Ross Murray launches A Hole in the Ground

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Photo: Cassandra Kerwin

Canadian humorist and columnist Ross Murray autographing copies of his debut novel A Hole in the Ground at the Livres Trois Canons bookstore.

On November 16, Livres Trois Canons bookstore welcomed guests to a special book launch to meet Canadian humorist and columnist Ross Murray as he launched his debut novel, A Hole in the Ground

 "My novel is set in the fictional lumber town of Beaverly on the Saint-Régis River [not the river flowing through upstate New York]. It is just after the 1998 Ice Storm," said Murray. "Beaverly's claim to fame is Canada's deepest but least exploited sinkhole. It is caught up in litigation between the town, which wants it to be a tourist attraction, and the owners of the land, who are jerks. 

"The idea of [southeastern Quebec] municipalities creating their own emergency plans after the Ice Storm factors into the story," he said. "I wanted the Internet to be in its infancy. At the time, I had this sense that the Internet was going to be something incredible, but it wasn't going to harm local newspapers. Obviously, I am wrong." He continued, "I wanted it to be pre-9/11. I started thinking about the story back then, around 1998."  

Readers often ask authors about the development of characters and their names. "It is a lot like the writing process; they come," said Murray. "I always wanted a mayor character, and I named him Conrad, or Connie, early on. Recently, I realized that he is a bit of a conman. Mayor Lemon, comes from Meyer lemon, a sweet lemon - Meyer lemon, Mayor Lemon.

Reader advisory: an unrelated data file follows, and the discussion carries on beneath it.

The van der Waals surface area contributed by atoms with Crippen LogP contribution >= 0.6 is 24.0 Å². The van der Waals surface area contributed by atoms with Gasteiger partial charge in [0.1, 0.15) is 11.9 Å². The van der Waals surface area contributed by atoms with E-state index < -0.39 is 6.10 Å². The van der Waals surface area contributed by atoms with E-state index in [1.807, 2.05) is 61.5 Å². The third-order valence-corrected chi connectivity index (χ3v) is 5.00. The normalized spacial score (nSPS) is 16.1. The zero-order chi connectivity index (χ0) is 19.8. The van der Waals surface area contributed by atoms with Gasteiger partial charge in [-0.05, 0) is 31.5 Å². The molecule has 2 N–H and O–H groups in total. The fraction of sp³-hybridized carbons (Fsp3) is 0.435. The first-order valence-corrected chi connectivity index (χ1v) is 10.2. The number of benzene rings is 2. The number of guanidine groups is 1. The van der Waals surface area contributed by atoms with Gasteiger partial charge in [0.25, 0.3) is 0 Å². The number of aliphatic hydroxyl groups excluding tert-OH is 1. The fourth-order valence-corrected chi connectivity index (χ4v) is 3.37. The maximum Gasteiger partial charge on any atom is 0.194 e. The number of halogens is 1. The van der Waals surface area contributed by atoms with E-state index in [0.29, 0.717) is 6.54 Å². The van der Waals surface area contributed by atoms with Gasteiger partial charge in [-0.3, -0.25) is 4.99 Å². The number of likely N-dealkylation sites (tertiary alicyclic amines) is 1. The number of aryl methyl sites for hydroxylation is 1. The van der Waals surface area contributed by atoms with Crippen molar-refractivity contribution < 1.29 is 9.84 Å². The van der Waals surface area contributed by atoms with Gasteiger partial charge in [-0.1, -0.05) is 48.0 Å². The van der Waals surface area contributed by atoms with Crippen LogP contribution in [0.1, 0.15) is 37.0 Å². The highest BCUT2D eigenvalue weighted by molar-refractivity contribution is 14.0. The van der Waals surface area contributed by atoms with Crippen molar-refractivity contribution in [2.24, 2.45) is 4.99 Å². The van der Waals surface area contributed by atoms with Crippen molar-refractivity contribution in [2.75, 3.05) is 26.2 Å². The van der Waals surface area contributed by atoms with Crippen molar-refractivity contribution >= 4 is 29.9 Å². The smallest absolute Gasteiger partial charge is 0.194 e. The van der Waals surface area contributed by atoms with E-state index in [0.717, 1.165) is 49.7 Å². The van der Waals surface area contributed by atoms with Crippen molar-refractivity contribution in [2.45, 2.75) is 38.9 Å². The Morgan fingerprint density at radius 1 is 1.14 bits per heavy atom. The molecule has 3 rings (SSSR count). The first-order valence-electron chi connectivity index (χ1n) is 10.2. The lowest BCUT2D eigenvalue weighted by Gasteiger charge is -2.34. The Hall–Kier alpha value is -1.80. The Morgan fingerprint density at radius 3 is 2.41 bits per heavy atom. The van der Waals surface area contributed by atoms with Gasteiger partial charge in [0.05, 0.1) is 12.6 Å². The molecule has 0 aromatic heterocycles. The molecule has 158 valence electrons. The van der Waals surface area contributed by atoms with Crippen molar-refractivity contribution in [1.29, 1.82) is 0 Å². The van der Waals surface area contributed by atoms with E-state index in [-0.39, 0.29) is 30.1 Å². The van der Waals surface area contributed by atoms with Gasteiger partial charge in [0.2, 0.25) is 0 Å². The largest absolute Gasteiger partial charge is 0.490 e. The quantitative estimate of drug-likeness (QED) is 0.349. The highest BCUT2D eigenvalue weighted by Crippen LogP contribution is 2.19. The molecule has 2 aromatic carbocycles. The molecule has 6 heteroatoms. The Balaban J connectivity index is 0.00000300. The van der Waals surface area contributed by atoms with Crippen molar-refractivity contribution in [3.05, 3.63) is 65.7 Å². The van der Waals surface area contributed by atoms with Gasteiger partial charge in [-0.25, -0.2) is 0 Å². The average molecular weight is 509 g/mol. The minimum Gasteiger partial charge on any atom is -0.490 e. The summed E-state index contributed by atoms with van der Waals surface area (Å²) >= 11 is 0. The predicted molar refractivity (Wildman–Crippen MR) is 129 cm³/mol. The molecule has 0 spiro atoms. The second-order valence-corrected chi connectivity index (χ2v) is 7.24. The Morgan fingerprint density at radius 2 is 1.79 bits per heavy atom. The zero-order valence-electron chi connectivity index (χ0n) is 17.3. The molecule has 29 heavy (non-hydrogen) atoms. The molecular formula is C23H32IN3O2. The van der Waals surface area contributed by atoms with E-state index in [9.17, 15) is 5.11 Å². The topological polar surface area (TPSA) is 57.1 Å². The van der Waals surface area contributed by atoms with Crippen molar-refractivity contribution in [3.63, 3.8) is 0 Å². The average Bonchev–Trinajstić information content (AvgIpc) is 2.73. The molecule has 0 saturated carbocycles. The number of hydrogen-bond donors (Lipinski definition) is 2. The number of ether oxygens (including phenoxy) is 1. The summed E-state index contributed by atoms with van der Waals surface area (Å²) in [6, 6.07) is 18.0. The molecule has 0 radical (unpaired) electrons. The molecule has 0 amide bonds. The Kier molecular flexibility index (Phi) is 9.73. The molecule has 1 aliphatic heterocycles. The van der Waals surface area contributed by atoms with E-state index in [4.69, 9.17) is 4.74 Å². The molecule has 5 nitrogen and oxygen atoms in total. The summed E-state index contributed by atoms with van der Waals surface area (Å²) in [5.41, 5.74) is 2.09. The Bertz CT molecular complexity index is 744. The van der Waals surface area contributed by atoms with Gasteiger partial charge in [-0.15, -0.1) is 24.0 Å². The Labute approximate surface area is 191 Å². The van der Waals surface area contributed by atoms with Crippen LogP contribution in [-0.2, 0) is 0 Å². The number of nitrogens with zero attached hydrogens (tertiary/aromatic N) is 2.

"The protagonist of the story is Jemima MacNaught, named after the Aunt Jemima syrup brand. She is a reporter for the local paper The Beaverly Modicum," said Murray. "At first, the reporter was going to be male, but then everyone would associate him with me." By making the journalist a female, Murray can distance himself and develop his character.  

A Hole in the Ground provides interesting insights into municipal politics and Beaverly's citizens, who will either sink or enter into the 21st century. It is available at Livres Trois Canons and on 

Always thinking of what's next, Murray looks to his imagination as the source of scenarios and plots for future stories. These days, he is creating a play based on the rumour of what could have been a plausible Beatles reunion. The event would take place at the Haskell Free Library and Opera House, which straddles the Canada-United States border at Stanstead, Quebec, and Derby Line, Vermont. 

"It is the most incredible event that never happened," said Murray. "I'd like to have it performed at the Haskell."

 Ross Murray is a humorist and columnist originally from Nova Scotia. Now living in the Eastern Townships, he has been the communications coordinator at Stanstead College for more than 10 years, a columnist for the Sherbrooke Record and until recently, worked for CBC Radio One's Breakaway. He is also a member of the board of trustees of the Haskell Free Library and Opera House.